AAP under scanner

The wheel, it seems, has turned full circle. Arvind Kejriwal, a leader of the anti-corruption movement in the country who led the fight from the front along with the likes of Anna Hazare, is now at the centre of a charge from one of his close associates that he has taken a “bribe” of Rs2 crore.

The allegation made by outgoing tourism and water minister Kapil Mishra is bound to sully Kejriwal’s image and turn into a major weapon for his rivals in the next assembly elections in Delhi state.

Circumstantial evidence points to the possibility of BJP’s unholy hand working from behind to run down Kejriwal and his Aam Aadmi Party. On the other hand, the disappointment among Kejriwal’s well-wishers can be gauged from a comment from Anna Hazare that the news was “saddening”.

Activism and politics do not seem to go hand-in-hand. An activist needs only bare minimum financial and other support to take his causes forward. Politics is a different ball game. Elections come knocking at the door of politicians and political parties one too often. A stage has come when elections cost crores either from a candidate’s pocket or from the sponsoring party’s cash vaults.

Several efforts in the past to minimise the sway of money in election campaigns have come to naught; rather, the spending is increasing by the year. The cancellation of the assembly by-election in Tamil Nadu’s RK Nagar constituency weeks ago for the seat left behind by deceased J Jayalalithaa, in the context of heavy spending by candidates, is a case in point.

The BJP, under Damodardas Modi was screaming about the corruption of the Congress and tried to paint a self image of clean politics. All that was trash as could be seen not only in 2014 General Elections to the recent UP State Assembly polls. The BJP outdid everyone else put together in its extra lavish campaign style.

Kejriwal as a politician cannot run the party if he has no money in hand. Whether he took bribes and how he used the money are matters that could be investigated. But, chances are that he did take money for the party.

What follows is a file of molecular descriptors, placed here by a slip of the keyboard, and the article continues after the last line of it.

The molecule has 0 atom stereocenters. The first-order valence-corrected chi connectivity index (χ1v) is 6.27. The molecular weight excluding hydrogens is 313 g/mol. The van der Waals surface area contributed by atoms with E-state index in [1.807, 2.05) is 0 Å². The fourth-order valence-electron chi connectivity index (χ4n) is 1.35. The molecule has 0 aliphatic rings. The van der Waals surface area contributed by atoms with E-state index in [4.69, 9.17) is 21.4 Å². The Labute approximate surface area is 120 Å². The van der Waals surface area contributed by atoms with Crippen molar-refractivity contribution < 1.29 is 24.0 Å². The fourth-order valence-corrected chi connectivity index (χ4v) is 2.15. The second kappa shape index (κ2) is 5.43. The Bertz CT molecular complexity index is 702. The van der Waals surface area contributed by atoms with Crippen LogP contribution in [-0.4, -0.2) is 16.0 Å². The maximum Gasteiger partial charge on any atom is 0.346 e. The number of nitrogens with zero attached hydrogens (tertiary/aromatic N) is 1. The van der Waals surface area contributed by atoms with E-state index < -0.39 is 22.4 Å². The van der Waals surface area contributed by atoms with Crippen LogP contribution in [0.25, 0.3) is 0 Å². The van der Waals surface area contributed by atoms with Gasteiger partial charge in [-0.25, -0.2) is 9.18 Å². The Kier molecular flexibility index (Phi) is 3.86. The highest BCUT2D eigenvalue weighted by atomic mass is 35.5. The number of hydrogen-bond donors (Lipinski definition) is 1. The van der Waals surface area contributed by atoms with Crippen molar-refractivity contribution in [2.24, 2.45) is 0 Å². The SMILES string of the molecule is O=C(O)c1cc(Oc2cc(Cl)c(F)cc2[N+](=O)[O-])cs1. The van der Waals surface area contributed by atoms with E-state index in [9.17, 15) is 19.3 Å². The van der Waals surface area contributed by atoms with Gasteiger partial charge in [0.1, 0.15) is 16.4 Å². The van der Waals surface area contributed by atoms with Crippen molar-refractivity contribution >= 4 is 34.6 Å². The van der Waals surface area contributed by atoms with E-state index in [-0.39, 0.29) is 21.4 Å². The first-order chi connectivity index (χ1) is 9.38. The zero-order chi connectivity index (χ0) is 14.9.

Can any other party in India, or for that matter in any other democracy, claim to fight elections with personal hard earned money. The dividing line, between corruption and collecting party funds, is thin, also for the fact that no proper accounting or auditing is ever done or possible in the way political parties collect and use funds.

This is the first time Kejriwal’s name has been dragged into a bribe scandal. Kapil Mishra has linked his removal from the ministry on Saturday to the pressure being applied on Kejriwal by the tanker water lobby in the capital after he “refused to budge” to their pressure tactics.

This contention might be true but more likely it could be taken with a pinch of salt. What is a fact however is that, city after city, municipal water supply by pipelines is not getting the priority it deserves because the alternative mode of tanker water supply is a money-minting business.

The wealth is shared by vested interests of all hues. This prominently includes those who run municipal administrations too. The result is people do not get quality water to drink. Tanker water is generally of low quality, sometimes even untreated, leading to health hazards to the people who consume it.

Kejriwal’s party, the AAP, was a hastily crafted and loosely knit one, and those who were put into positions had not had the discipline that should go with men holding public offices. Several scandals erupted about ministers in the last three years, and some of them had been asked out.

Mishra is the latest, though no scandal surrounded him other than that he was seen to be close to AAP senior leader Kumar Vishwas. Indications are that internal fights in the AAP are one too many. This is calling into question Kejriwal’s leadership qualities as well. Holding on to an immature party that suddenly got catapulted into glorious power is a heady concoction and must be extremely difficult for Kejriwal. Delhi not being a full-fledged state and the government having no control even on the police makes matters worse.

The AAP’s recent election defeats in Delhi civic polls, as also its less-than-satisfactory showing in Punjab and Goa assembly polls and the defeat in an assembly by-poll in Delhi recently have all been working to the disadvantage of AAP and Kejriwal.

Worst of all, it is a serious point to ponder whether Kejriwal and the AAP can outwit the machinations of the BJP, especially the Prime Minister, who is out to finish off other political entities by hook or by crook.

It’s likely that many of the troubles of the AAP and Kejriwal spring from nowhere other than the BJP camp in Delhi. In all fairness, to nourish and strengthen democracy in India, Kejriwal must survive and that too as a strong political force.

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